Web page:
Question about nursing abbreviations

  1. 0 I am a new grad LPN who is just starting a job in LTC. I have noticed the nurses using an abbreviation that I am
    unfamiliar with. It is a "T" with a dot over it. Can anyone tell me what this means?
  2. Visit  jensmomrn11 profile page

    About jensmomrn11

    52 Years Old; Joined Sep '05; Posts: 78; Likes: 14.

    5 Comments so far...

  3. Visit  86toronado profile page
    0
    I think what your talking about is actually a one over another one (1/1). Usually I see this on I&O sheets (referring to BM's) or on handwritten MARs for pills. Is that where you're seeing it?
  4. Visit  NotReady4PrimeTime profile page
    0
    It's actually an old apothecary notation that indicates "one" using Roman numerals. Two looks like a table with two dots over it, three has three legs and three dots, four is IV with a lid and one dot and so on. No one uses that much any more except for one and two.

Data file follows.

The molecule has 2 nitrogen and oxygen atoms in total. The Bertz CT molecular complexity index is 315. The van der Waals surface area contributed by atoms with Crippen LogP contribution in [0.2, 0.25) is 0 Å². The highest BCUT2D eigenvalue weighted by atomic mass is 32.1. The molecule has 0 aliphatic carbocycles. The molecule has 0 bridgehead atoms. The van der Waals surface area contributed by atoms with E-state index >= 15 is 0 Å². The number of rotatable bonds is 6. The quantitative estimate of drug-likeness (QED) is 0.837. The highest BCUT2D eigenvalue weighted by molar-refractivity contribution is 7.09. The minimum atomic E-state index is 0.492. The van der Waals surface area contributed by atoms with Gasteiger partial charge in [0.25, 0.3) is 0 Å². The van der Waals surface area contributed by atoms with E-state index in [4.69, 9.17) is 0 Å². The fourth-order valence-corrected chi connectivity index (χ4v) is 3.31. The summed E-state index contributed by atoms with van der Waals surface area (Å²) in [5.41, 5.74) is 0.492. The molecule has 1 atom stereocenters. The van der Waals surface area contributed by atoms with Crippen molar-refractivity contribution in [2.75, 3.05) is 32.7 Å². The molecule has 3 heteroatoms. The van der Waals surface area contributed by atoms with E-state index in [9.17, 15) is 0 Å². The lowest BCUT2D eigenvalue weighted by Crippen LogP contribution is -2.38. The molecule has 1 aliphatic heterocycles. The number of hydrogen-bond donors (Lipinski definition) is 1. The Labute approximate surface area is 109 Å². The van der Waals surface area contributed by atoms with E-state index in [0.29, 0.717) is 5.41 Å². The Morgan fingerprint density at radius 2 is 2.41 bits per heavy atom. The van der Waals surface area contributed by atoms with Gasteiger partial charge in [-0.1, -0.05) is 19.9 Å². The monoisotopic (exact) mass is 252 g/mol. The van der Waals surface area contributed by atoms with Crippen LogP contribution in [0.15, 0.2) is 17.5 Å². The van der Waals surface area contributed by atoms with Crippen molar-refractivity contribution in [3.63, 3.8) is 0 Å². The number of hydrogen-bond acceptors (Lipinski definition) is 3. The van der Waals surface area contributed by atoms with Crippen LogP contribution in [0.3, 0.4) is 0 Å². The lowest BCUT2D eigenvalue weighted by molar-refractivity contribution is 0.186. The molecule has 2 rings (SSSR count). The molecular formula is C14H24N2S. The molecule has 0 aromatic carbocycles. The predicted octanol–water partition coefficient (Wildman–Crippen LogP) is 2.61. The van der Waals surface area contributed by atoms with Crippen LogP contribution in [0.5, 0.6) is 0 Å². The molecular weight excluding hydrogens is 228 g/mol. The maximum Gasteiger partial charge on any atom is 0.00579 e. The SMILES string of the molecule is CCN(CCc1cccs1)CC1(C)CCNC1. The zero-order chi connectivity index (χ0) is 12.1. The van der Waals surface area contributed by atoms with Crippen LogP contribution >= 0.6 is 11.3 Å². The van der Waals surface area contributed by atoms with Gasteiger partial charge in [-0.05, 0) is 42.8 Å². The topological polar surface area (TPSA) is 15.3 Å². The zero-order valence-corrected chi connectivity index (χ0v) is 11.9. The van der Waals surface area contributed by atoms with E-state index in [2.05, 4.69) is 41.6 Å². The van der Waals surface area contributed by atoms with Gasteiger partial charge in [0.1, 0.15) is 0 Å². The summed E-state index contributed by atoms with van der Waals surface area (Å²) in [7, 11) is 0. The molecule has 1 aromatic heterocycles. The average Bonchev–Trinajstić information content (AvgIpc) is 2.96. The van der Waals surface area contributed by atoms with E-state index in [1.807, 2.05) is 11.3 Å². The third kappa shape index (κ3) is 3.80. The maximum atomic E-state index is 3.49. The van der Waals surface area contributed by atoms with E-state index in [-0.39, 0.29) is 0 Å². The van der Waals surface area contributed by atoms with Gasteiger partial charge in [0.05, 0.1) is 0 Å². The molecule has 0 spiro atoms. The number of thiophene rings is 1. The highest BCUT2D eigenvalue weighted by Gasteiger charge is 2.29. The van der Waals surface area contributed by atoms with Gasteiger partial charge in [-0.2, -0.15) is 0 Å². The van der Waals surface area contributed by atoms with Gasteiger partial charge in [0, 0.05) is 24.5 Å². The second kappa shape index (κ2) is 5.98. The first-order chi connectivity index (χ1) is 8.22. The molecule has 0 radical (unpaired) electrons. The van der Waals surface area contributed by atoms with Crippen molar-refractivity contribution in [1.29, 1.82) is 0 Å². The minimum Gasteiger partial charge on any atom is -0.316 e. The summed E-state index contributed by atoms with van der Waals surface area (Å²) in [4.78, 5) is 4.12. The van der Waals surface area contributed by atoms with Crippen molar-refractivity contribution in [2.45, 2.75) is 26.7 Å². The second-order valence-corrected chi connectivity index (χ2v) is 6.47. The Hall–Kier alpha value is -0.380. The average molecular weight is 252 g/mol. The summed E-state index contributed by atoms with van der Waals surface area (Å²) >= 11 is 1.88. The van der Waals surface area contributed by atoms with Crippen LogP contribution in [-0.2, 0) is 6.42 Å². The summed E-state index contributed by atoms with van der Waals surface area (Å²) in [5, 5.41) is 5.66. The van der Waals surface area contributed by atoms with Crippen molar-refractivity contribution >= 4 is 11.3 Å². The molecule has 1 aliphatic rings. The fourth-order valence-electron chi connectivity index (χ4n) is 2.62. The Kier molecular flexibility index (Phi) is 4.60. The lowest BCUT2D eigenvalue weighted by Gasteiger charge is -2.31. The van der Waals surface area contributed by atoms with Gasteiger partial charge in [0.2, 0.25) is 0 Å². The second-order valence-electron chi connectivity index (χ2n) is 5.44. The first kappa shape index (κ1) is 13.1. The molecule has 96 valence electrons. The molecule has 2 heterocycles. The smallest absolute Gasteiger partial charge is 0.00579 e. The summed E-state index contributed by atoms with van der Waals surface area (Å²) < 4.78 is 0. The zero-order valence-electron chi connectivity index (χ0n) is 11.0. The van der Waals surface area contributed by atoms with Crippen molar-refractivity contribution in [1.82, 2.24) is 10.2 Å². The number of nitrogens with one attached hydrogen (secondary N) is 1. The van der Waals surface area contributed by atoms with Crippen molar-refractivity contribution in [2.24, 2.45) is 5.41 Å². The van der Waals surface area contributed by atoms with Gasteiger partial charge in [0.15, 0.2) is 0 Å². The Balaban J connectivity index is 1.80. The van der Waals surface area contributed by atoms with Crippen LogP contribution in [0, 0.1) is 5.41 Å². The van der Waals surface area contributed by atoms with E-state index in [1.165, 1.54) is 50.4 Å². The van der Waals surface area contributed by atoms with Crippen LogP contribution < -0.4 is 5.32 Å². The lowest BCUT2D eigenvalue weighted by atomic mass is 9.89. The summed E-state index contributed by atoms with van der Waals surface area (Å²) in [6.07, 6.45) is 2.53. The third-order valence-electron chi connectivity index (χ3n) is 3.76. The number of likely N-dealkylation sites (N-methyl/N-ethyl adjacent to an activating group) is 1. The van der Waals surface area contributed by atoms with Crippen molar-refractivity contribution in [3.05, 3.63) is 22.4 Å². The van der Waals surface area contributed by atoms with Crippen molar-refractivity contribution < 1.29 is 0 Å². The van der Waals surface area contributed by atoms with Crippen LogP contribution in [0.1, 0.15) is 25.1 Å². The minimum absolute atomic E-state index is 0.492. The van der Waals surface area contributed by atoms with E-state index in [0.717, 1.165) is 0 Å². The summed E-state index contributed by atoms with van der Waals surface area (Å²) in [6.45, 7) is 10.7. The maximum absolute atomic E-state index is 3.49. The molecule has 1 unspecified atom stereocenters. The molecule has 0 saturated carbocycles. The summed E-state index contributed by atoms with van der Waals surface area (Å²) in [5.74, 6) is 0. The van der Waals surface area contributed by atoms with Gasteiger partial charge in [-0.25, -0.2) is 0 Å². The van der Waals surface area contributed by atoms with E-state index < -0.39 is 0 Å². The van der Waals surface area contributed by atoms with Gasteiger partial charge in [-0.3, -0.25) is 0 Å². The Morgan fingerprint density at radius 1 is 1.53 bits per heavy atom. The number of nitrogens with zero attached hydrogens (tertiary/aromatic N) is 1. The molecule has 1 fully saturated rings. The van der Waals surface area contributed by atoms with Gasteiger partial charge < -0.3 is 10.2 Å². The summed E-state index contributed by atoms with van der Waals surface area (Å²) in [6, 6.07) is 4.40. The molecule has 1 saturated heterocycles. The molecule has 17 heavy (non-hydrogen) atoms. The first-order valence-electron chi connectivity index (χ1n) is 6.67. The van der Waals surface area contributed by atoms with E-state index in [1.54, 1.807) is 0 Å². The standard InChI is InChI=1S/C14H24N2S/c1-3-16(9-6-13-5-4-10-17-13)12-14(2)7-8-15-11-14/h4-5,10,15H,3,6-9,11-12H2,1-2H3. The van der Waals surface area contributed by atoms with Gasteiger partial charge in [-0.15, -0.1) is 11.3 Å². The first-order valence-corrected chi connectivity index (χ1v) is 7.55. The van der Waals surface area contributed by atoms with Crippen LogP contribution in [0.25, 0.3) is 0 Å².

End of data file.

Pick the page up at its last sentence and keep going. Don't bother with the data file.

5. Visit  jensmomrn11 profile page
    0
    Thank you for the response. I am seeing the one and the two. I am a new nurse and we were not taught
    this abbreviation in school and was wondering what it meant.
  6. Visit  elkpark profile page
    0
    Quote from janfrn
    It's actually an old apothecary notation that indicates "one" using Roman numerals. Two looks like a table with two dots over it, three has three legs and three dots, four is IV with a lid and one dot and so on. No one uses that much any more except for one and two.
    Speak for yourself -- I use them every day (but, then, I'm now officially an old battleaxe) ... :spin:
  7. Visit  NotReady4PrimeTime profile page
    0
    I was a pharmacy tech in another life and saw them all the time, especially when the scripts came from the senior physician population. I still use 1,2 and 3 but don't usually go farther than that. (Most of my coworkers are the same ages as my kids...)


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